Joint Genome Institute – Metagenomics workshop & 10th Annual Meeting

Announcement from the Joint Genome Institute Mailing list:

February 9 – 13, 2015

The U.S. Department of Energy Joint Genome Institute is offering a five-day workshop on Microbial Genomics and Metagenomics (MGM). The MGM Workshop include seminars and extensive hands-on tutorials on how to use the IMG family of systems for comparative analysis of isolate genomes and metagenomes. Our goal is to provide you with training in microbial genomic and metagenomic analysis and demonstrate how the cutting-edge science and technology of DOE JGI can enhance your research. For more information and to register, click here. Attendance is limited, so act now!

March 24 – 26, 2015

The DOE Joint Genome Institute’s 10th Annual Genomics of Energy & Environment Meeting registration is open.  See the current roster of speakers and register now for the March 24-26, 2015 event. Check out and register for the workshops too.

Once you’ve registered, please submit poster abstracts (from which short talks will be selected). Guidance for abstracts and posters can be found here.

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Wrap-up post – “Ecometagenomics” Symposium at BES/SFE meeting

Thanks to everyone who attended our Symposium at the Joint British/French Ecological Society Meeting last week in Lille, France –  “Accelerating ecology and biodiversity research via ecometagenomics: species, communities and environmental DNA”. A collection of Tweets from this session is now available here on Storify.

We had a great turnout for the meeting session, followed by a hugely successful wine & cheese social sponsored in conjunction with the BES Plants, Soils, and Ecosystems Special Interest Group. And of course we managed to find plenty of holiday cheer walking around the streets of Lille!

2014-12-10 19.45.00

Simon, Dorota, Holly and Serita (left to right), on their way to the wine & cheese social!

 

RCN EukHiTS 2014 Annual Meeting to be held in conjunction with ESA in Sacramento, CA

The RCN EukHiTS annual catalysis meeting venue has just been announced; this year’s event will be held in conjunction with the Ecological Society of America’s 2014 Annual Meeting to be held in Sacramento, California, August 10-15, 2014. The main events will consist of a hands-on workshop and a special session that includes talks and discussion (times and abstracts listed below).

Workshops #9884: “Environmental sequencing approaches and computational tools for ecologists”
Sunday, August 10, 2014
8:00 AM – 5:00 PM

Description: This workshop will bring together an interdisciplinary pool of researchers to discuss current approaches, challenges, and future directions for environmental sequencing studies (-omic studies of bacteria, archaea and microbial eukaryotes). The workshop program will introduce ecologists to common data types and scientific workflows currently employed for the analysis of high-throughput sequencing data (e.g. Illumina/454). Participants will be given overview presentations and hands-on demonstrations for a number of different approaches, including rRNA marker gene analysis, shotgun metagenomics, and metatranscriptomics. This workshop will introduce participants to computational biology tools and software pipelines which can be harnessed for DNA/RNA-based “ecometagenomic” studies. In addition, we aim to solicit feedback from workshop participants, fostering discussions on how to establish better links between traditional ecological research and new, high-throughput sequencing approaches.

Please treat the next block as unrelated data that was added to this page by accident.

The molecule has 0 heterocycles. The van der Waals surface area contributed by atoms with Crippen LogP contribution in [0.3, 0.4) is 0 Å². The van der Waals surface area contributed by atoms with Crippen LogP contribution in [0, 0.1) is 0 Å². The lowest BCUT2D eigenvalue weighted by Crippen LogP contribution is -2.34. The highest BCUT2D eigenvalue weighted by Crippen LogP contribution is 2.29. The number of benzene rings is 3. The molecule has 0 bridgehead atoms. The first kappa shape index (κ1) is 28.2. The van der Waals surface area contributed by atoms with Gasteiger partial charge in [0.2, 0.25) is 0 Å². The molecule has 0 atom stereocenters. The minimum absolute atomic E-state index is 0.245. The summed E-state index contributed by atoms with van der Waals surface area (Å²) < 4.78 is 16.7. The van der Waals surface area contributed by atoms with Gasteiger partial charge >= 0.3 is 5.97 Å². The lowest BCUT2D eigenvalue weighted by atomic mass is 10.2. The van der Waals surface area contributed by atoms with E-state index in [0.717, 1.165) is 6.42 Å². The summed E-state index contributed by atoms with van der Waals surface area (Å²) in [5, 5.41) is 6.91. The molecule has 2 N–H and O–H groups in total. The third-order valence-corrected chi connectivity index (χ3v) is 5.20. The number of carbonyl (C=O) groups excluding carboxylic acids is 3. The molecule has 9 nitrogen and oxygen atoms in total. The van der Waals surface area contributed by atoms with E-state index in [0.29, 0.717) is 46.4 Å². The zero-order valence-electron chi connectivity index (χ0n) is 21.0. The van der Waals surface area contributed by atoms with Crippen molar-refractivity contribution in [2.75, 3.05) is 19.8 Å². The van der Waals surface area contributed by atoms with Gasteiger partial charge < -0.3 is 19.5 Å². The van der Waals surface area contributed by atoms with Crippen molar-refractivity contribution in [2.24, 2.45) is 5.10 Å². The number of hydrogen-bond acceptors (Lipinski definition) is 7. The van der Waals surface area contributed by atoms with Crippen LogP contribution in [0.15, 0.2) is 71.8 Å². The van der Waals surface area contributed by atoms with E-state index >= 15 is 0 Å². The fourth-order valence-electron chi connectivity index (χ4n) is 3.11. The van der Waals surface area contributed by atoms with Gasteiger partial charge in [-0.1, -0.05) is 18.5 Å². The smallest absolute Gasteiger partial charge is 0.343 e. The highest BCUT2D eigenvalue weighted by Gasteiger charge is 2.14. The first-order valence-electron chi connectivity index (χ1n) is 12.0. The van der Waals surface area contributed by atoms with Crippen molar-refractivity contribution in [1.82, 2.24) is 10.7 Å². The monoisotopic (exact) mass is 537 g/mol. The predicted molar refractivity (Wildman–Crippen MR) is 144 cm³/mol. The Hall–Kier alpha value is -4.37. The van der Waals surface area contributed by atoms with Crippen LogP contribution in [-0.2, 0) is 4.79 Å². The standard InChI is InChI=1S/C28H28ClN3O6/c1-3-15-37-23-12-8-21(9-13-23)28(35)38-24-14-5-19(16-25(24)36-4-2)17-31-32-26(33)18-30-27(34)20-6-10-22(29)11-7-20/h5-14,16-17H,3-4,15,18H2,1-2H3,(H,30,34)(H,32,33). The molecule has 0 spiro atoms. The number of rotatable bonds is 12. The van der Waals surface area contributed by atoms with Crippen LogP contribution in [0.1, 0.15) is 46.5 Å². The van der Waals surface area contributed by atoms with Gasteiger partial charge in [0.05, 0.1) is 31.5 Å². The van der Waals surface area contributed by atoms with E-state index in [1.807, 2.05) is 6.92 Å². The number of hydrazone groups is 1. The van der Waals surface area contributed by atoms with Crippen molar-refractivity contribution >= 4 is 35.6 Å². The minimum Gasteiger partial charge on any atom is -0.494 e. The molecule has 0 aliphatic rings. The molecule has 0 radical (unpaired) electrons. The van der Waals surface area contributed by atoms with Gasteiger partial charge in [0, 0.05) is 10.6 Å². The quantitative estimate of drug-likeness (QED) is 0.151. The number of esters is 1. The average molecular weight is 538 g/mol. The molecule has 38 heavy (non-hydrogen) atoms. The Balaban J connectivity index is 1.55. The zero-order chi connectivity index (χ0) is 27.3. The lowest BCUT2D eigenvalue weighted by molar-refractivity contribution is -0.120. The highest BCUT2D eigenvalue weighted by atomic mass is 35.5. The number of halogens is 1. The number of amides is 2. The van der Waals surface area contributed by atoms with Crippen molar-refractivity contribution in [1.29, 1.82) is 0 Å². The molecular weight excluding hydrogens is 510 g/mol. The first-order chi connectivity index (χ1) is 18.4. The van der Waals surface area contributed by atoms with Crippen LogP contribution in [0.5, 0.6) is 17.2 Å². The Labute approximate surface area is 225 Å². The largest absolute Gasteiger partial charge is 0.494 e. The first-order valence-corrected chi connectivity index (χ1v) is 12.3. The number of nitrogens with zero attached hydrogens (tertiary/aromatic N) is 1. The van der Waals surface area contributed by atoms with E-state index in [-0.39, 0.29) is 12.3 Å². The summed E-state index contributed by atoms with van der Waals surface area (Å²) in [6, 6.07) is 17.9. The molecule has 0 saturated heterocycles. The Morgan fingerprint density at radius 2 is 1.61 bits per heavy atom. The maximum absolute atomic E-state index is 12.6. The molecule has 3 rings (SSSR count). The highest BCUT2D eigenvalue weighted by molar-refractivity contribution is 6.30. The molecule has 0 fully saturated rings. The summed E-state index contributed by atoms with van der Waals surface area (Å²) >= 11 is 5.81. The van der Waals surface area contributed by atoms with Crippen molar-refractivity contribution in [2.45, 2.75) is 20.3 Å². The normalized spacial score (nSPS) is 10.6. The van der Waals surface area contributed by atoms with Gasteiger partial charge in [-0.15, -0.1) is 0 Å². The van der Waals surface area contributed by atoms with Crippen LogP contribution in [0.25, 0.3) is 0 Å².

Special Sessions #9883:”Ecometagenomics”
Monday, August 11, 2014
10:15 AM – 11:30 AM

Description: The goal of this session is to catalyze cross-disciplinary discussions between the ecology and environmental sequencing communities.  High-throughput sequencing technologies now offer tremendous opportunities to make major inroads into our understanding of global biodiversity and biogeographic patterns. However, in order to make the most of emerging high-throughput sequencing approaches, we must move towards a “systems ecology” mindset, drawing expertise from diverse disciplines. For microbial eukaryotic taxa in particular, we can now conduct en mass biodiversity assessment using traditional loci (rRNA genes) at a fraction of the time and cost required for traditional (morphological) approaches. In addition, as databases of genes with functional descriptions expand, metagenomic approaches become useful for elucidating ecosystem function. Despite this promise, current bottlenecks and roadblocks lie in the development of useful distributed tools, links between molecules and morphology/ecology, and common data standards to allow global comparisons across individual studies. This session will begin with an overview of environmental sequencing approaches, introducing participants to the methods, data types and current advantages and limitations of DNA/RNA-based studies. The session is intended to be highly interactive, including brief talks, moderated discussion points, and solicitation of questions and feedback from audience members. This session would stimulate critical discussion related to the 2014 meeting theme of “Its all ecology.” DNA/RNA-based studies represent an emerging ecological discipline, and as such, it is imperative that the growing community of microbial ecologists begins to build strong links to the traditional ecological research that forms the center point of the ESA meetings.

Another ESA session linked to RCN EukHiTS is oral session OOS10: Ecological Genomics as an Emerging Field: Opportunities for Non-model Organisms (organized by Melis Akman, UC Davis)